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Published on August 9, 2019

How to Love: 14 Ways to Be a More Loving Partner

How to Love: 14 Ways to Be a More Loving Partner

Most people mistakenly think that love is a feeling. Here’s the thing, they have it all wrong.

“You mean it’s not?” Gasp! “But when I see him, I feel butterflies, my heart flutters, and my knees buckle. If that’s not love, then what is it?” Those may be physical feelings, yes, but those feelings don’t amount to genuine love.

In order to be more loving, you have to understand what love truly is. It’s not just a feeling. It’s a Commitment. It’s an Action. It’s a Decision.

Those initial feelings–the butterflies, the heart flutters, and the buckling knees, are all part of “falling in love.” It’s like a knee-jerk reaction. It’s not planned, and it doesn’t last. It’s a short honeymoon period that ends if the relationship lasts for any length of time.

It’s understandable why we’re confused about love. Hollywood has put a spell on us. They have us believe that two people can fall in love in hours (look at The Sun is Also a Star ); or days (look at Titanic), or through emails (look at You’ve Got Mail), and a host of other spell-binding ways. But that’s not true love!

True, genuine love begins after the spell wears out, after the honeymoon ends and real life begins. This is great news! If we know that actually loving someone starts at the end of the buckling knees, then we’re prepared, we don’t give up. We don’t think, “Oh, no, it’s over! My heart doesn’t flutter anymore, and the butterflies? What butterflies?”

If you’re currently in a relationship that you feel is circling the drain, or one in which love has flown the coop, or so you think, then you’ve got a nice surprise coming. It doesn’t have to be over!

Read on and learn some of the doable ways in which you can learn how to love — become more loving, win your partner back, and enjoy a satisfying relationship. Once you know what genuine love looks like, it will be easy to implement.

You might be thinking, This is too good to be true. And that’s fine, you can’t always help what you think.

But here’s the thing, it isn’t too good to be true. You can become a more loving partner by applying the following suggestions to your relationship.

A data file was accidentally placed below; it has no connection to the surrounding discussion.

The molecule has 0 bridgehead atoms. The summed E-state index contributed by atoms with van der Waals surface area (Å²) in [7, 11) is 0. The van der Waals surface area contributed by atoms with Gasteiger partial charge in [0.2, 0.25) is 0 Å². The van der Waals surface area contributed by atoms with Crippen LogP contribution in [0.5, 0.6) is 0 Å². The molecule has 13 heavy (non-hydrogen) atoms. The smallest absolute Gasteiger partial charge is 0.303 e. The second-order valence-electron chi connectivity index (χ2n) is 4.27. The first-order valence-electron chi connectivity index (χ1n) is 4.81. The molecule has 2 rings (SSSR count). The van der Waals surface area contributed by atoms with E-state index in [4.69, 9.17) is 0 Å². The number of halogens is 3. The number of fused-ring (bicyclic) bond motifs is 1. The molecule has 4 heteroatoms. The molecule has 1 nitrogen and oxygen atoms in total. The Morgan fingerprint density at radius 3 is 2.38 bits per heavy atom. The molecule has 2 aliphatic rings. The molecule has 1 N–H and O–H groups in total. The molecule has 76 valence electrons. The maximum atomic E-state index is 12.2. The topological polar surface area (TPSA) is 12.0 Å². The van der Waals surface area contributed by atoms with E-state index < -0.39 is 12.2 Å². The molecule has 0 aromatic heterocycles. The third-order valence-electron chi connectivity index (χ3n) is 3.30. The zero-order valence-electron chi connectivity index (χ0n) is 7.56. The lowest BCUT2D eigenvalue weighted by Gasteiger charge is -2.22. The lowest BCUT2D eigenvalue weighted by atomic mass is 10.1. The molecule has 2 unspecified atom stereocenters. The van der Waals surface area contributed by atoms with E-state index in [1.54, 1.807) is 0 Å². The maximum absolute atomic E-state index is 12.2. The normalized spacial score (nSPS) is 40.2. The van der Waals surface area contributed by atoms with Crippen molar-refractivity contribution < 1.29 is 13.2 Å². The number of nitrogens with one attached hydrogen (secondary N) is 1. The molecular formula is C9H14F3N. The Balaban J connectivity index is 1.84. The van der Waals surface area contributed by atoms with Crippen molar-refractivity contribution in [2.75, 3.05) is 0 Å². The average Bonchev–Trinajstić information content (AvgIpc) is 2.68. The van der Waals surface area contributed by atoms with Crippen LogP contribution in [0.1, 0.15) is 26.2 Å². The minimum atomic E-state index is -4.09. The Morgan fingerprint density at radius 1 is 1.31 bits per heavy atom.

Are you ready to become a more loving partner? You look ready to me. Let’s go!

1. Commit to Your Relationship

Decide that you are going to be in the relationship; that you are going to work toward its growth; that you will nourish it to the best of your ability.

Without that commitment, you don’t have the necessary foundation to build a loving relationship. That is why this first step is crucial.

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If you have that commitment, read on.

NOTE: It’s never too late to make a decision to commit.

2. Invest Time

The workaholic who works 60 hours a week might say, “I love my family so much. I’m working hard to provide for them.” That’s not love. Remember, love is not a feeling; it’s not words. It’s an action that you decide to take.

M. Scott Peck, M.D., in his book, The Road Less Traveled, states,

“…love is an action, an activity.”

One of the most important ways to demonstrate love is to spend time with the person you love. After all, time is our most prized possession. You show someone you love them by spending quality time with them.

If you want to become more loving, find time every day to connect with your loved one. You can do this with a text, a phone call, or a lunch date. Be creative.

3. Communicate Your Love

There are countless and effective ways to do this. When my husband notices I’m in a hurry, he makes the bed for me in order to give me a few additional minutes in the morning. If I run out of a certain food I love, he stops at the store to pick it up; he saves the last of anything for me. If he never said the words I love you, I would still know he does. Clearly, his actions are speaking loudly.

Find ways to communicate your love through action. Bring home a treat, do the dishes, make dinner, leave a note in his favorite coffee mug, etc. Before he leaves for the gym, my husband takes off his chain and sets it on his nightstand. When he’s not around, I shape the chain into a heart and leave it for him to find. It always puts a smile on his face when he does. You get the idea.

As a writer, one of my favorite guidelines is, show, don’t just tell. By doing this, the writer provokes a reaction from their readers, helps them feel the emotion the character is feeling. This works in real life as well.

Take an action, however small, that SHOWS your partner you love them.

4. Be Spontaneous

Relationships can fall into ruts. Years together can dull the excitement felt in the beginning when everything is new. It doesn’t have to stay that way.